Julia's Reviews > The Death and Life of Great American Cities

The Death and Life of Great American Cities by Jane Jacobs
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Feb 16, 09

bookshelves: nonfiction
Read in February, 2009

My mother is a historic preservationist in Greenwich Village, and I grew up a block away from Jacobs' favorite example of a well-functioning city block. How can I even review this book?

I'm looking forward to reading some more recent of Jacobs' writings, because the context of this book is almost as important as the argument itself. To her credit, Jacobs fully acknowledges this. She's writing at a time when cities, including New York, are dying -- dangerous, shrinking, getting poorer. And forty years later, a remarkable majority of her argument continues to make sense when applied to a safe and prosperous city. Some of it doesn't, especially in the details, but the core still rings true.

As a book, I admit this wasn't my favorite. It's talky. It's almost 600 pages long. It cites no facts other than personal observations. For a book that is not about a particular city but about cities in general, it has far too few examples, and I think this is where Jacobs leaves herself open to the most criticism. But it's eloquent, too; you just have to be willing to sit back and let this awesome grandmother of the Village lecture at you for a while.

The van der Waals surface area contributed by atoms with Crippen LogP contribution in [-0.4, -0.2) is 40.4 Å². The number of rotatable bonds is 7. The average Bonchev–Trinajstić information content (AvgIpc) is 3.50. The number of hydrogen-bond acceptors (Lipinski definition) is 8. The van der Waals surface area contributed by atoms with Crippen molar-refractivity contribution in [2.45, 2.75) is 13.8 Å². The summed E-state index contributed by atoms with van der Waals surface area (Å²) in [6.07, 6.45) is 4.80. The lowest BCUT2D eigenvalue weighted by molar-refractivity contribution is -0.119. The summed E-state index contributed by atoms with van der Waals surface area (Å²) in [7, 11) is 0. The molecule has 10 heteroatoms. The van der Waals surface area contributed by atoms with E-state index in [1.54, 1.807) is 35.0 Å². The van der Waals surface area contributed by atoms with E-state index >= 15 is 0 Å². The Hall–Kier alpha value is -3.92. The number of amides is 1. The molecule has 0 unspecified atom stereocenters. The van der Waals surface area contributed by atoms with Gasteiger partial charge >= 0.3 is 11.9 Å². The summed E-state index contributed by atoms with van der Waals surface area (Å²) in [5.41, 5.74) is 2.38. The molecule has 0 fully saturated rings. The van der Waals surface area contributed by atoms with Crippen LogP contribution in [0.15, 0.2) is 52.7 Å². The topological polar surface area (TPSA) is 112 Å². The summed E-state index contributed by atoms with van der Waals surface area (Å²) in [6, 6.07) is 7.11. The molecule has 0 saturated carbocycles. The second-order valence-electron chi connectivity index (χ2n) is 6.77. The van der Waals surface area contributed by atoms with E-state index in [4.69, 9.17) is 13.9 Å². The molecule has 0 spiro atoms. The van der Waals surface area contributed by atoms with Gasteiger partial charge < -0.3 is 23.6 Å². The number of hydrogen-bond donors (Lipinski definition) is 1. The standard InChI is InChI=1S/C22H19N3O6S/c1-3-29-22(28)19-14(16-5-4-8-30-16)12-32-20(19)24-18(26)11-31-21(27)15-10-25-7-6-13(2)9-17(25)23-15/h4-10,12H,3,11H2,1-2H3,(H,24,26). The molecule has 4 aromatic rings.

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message 1: by Barbara (new)

Barbara R. Saunders The biggest flaw, in my view, was never laying out the criteria for a "great city." New York is an obvious choice, both because it's New York and because she knows it well. At the same time, New York is unique; is it really a good model for Pittsburgh? And why Pittsburgh and not, oh, San Diego? Why relatively so little on Los Angeles? Does "great" refer to size or cultural significance?


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